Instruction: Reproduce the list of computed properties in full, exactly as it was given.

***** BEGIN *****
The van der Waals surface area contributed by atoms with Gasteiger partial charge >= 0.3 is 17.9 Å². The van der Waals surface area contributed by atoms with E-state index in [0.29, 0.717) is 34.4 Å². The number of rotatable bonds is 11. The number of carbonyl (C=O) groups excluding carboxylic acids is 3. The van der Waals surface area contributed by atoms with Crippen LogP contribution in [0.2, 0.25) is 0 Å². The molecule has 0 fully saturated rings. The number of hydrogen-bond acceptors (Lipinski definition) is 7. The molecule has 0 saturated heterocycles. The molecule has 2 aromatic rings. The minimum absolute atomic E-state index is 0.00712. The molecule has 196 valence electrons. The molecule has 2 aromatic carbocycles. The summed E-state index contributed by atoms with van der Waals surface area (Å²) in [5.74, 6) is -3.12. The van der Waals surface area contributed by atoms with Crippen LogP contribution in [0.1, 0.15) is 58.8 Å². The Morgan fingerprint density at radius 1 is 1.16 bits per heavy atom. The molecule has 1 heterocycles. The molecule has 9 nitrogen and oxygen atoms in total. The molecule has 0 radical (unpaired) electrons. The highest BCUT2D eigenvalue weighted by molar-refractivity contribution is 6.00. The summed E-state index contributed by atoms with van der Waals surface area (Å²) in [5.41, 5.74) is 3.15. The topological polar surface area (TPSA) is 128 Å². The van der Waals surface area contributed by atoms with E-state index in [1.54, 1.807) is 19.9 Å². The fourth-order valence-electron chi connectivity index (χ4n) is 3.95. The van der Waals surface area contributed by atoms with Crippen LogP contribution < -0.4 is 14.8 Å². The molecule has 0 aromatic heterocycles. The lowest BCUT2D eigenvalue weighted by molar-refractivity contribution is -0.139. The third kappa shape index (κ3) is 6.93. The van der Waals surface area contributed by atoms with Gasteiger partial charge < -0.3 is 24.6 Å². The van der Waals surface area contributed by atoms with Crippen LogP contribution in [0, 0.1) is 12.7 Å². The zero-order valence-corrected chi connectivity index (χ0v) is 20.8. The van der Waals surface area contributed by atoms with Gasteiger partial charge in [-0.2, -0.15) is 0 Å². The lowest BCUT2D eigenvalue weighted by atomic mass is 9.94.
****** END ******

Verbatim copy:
The van der Waals surface area contributed by atoms with Gasteiger partial charge >= 0.3 is 17.9 Å². The van der Waals surface area contributed by atoms with E-state index in [0.29, 0.717) is 34.4 Å². The number of rotatable bonds is 11. The number of carbonyl (C=O) groups excluding carboxylic acids is 3. The van der Waals surface area contributed by atoms with Crippen LogP contribution in [0.2, 0.25) is 0 Å². The molecule has 0 fully saturated rings. The number of hydrogen-bond acceptors (Lipinski definition) is 7. The molecule has 0 saturated heterocycles. The molecule has 2 aromatic rings. The minimum absolute atomic E-state index is 0.00712. The molecule has 196 valence electrons. The molecule has 2 aromatic carbocycles. The summed E-state index contributed by atoms with van der Waals surface area (Å²) in [5.74, 6) is -3.12. The van der Waals surface area contributed by atoms with Crippen LogP contribution in [0.1, 0.15) is 58.8 Å². The Morgan fingerprint density at radius 1 is 1.16 bits per heavy atom. The molecule has 1 heterocycles. The molecule has 9 nitrogen and oxygen atoms in total. The molecule has 0 radical (unpaired) electrons. The highest BCUT2D eigenvalue weighted by molar-refractivity contribution is 6.00. The summed E-state index contributed by atoms with van der Waals surface area (Å²) in [5.41, 5.74) is 3.15. The topological polar surface area (TPSA) is 128 Å². The van der Waals surface area contributed by atoms with E-state index in [1.54, 1.807) is 19.9 Å². The fourth-order valence-electron chi connectivity index (χ4n) is 3.95. The van der Waals surface area contributed by atoms with Crippen LogP contribution < -0.4 is 14.8 Å². The molecule has 0 aromatic heterocycles. The lowest BCUT2D eigenvalue weighted by molar-refractivity contribution is -0.139. The third kappa shape index (κ3) is 6.93. The van der Waals surface area contributed by atoms with Gasteiger partial charge < -0.3 is 24.6 Å². The van der Waals surface area contributed by atoms with Crippen LogP contribution in [0, 0.1) is 12.7 Å². The zero-order valence-corrected chi connectivity index (χ0v) is 20.8. The van der Waals surface area contributed by atoms with Gasteiger partial charge in [-0.2, -0.15) is 0 Å². The lowest BCUT2D eigenvalue weighted by atomic mass is 9.94.